Disc Brakes

Disc Brake Rotor Courtesy Thomas Thompson-Unsplash

The second big enhancement comes in the form of stopping power…and believe me, flying down the mountain, it’s really nice to be able to stop!  Gone are the days of bent pads squeezing your rims.  Disc brakes (similar to your car) are a must on a mountain bike.  A high quality disc is mounted to the front and rear wheel hub, and then pads of either steel or organic material squeeze the disc to stop…it’s amazing, almost all quality bikes have them now.  You need them. 

Tubeless Tires

Maxxis tubeless tire with Presta Valve, Courtesy Tim Foster-UnSplash

Last, is the tubeless tire.  Another game changer for mountain biking.  As you can imagine, riding bikes in the mountains used to cause punctures rather frequently.  The advent of the tubeless tire has really cut trailside blowouts to a minimum.  Don’t get me wrong, there will be an instance where you’ll have to throw a tube in or plug a tire, but these occurrences are far less common than they used to be.  Most full setup MTBs and MTB wheelsets come “tubeless ready”.  This essentially means the rims have been taped with a special tubeless tape, and you simply pull the included tube out, add some tubeless tire compound (a latex-based liquid that will fill small tears and holes in the tire as the occur), pump the tire to the desired PSI (which can be much lower than with a tube), and stick that extra tube in your pack for the moment your tire receives a puncture that the fluid cannot fill.  Now you can ride with confidence of less punctures, and run a lower PSI to help with grip.

To Clip or Not to Clip

Crank Bros. Clipless Pedal and suspension setup courtesy Tim Foster-UnSplash

The last topic to touch on is a big one, and it’s personal preference, so you just need to figure it out for yourself.  That said, I have a little guidance to provide.  MTBs typically have two types of bike pedals.  Clipless-which as I previously alluded to actually means you clip-in, and are sometimes just referred to as “Clips”, and Flat-Pedals, or “flats”. 


Flats are what you would think of in a bike pedal, they are flat pedals, frequently with little pins added for grip, but you are not actually clipped into the pedal.  Many riders wear MTB-specific flat shoes that have a sticky rubber compound similar to climbing rubber (Climbing shoe mfg 5-10 actually makes excellent MTB shoes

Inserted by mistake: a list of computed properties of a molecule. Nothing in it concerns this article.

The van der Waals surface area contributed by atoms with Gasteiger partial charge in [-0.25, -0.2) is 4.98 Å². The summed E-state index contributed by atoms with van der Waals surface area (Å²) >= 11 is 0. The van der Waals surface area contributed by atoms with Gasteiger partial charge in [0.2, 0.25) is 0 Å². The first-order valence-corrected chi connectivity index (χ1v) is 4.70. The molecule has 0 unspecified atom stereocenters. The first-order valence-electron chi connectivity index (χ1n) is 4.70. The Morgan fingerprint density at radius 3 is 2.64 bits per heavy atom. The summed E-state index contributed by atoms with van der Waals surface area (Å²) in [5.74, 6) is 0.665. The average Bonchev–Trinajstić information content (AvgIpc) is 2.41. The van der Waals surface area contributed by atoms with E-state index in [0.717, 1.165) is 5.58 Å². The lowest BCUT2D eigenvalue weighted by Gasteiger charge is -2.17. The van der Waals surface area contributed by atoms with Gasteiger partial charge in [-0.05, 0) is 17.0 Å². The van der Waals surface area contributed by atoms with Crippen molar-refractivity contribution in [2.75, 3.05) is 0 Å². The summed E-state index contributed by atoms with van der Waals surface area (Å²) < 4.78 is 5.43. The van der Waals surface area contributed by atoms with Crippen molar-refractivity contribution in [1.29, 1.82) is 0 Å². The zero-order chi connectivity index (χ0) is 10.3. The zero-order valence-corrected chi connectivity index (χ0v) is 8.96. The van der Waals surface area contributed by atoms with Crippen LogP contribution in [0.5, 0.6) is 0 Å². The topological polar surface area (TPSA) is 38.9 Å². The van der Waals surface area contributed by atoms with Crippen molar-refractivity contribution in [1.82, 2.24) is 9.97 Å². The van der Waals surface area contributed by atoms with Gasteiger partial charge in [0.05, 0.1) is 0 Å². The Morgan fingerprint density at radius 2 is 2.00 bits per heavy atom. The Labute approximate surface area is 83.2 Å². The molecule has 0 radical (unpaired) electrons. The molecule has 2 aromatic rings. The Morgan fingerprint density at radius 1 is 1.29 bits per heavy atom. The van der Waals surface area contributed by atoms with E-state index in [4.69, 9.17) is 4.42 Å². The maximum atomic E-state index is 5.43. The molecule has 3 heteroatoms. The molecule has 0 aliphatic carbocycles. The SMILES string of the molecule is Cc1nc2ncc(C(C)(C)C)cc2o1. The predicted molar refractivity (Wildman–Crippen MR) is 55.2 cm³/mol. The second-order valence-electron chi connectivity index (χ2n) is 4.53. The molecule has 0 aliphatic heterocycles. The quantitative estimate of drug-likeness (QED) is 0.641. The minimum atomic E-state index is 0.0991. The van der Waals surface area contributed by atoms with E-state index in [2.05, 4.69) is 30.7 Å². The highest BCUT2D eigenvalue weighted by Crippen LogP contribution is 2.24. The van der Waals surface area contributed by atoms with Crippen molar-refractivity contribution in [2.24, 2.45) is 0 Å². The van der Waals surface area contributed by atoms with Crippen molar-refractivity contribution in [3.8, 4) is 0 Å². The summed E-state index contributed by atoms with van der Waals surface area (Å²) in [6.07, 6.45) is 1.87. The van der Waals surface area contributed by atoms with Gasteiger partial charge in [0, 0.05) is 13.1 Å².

Clipless pedals actually have a special shoe, and a step-in mechanism to affix the shoe to the pedal.  On most clipless designs a simple move of the heel a certain degree outward and the shoes disengage.  There are many different types and styles, and you need to ensure that the shoe you select fits the pedal you select.  Any LBS can help.  Before you make the investment and jump into clips I would suggest trying them out first. 

Why I Ride Flats

I can tell you I dove right into clipless pedals at a friend’s recommendation and it held me back.  Being clipped into your MTB means there are things you are just not willing to do or try because of the consequences.  When riding flats, you have much more confidence in your ability to recover.  When I gave flats a try, my riding progressed rapidly when compared to my time clipped-in.  To me, Clipless pedals are another experienced rider’s tool.  While they provide pedaling efficiency, they can also encourage poor form, and hold you back.  Choose wisely.

Get out and Ride!

Courtesy Tim Foster-UnSplash

Armed with all this new knowledge, hit up your local bike shop and have a conversation.  Most LBS around the US have a rental/demo program so you can get out and try different bikes and see how you like the sport.  If you’re heading to CO from out of town, I highly recommend you call and reserve a bike for your time in the area. 

There are a lot of bike shops in Summit and Eagle county, but they do book up.  Having a reservation will ensure your trip isn’t squashed due to unavailability.  In Eagle County (Vail/Beaver Creek) I highly recommend you contact Venture Sports ( Next, talk to the CO bike shop, figure out where they suggest you ride based on your ability and preferences.  Talk to everybody.  Most locals, whether they MTB or not will have some input on some ideal singletrack for you to ride. 

Take it Easy

Keep in mind that you’re at altitude, what you can do at home, you likely can’t do here.  Maybe start with a quick out and back, allow yourself extra time for breaks, include extra energy and water in your pack.  And always tell someone where you’re going.  The high-country in Colorado can be unforgiving, so be safe, and be smart. 

In one of our next updates I’ll maybe include my MTB and Snowboarding pack list to give you ideas on what sort of items you need to keep in your pack to stay safe.  Oh, and when you get back from huffing and puffing in the high-altitude, it’s a great idea to kick back with a Bluebird Oxygen Concentrator ( and recharge!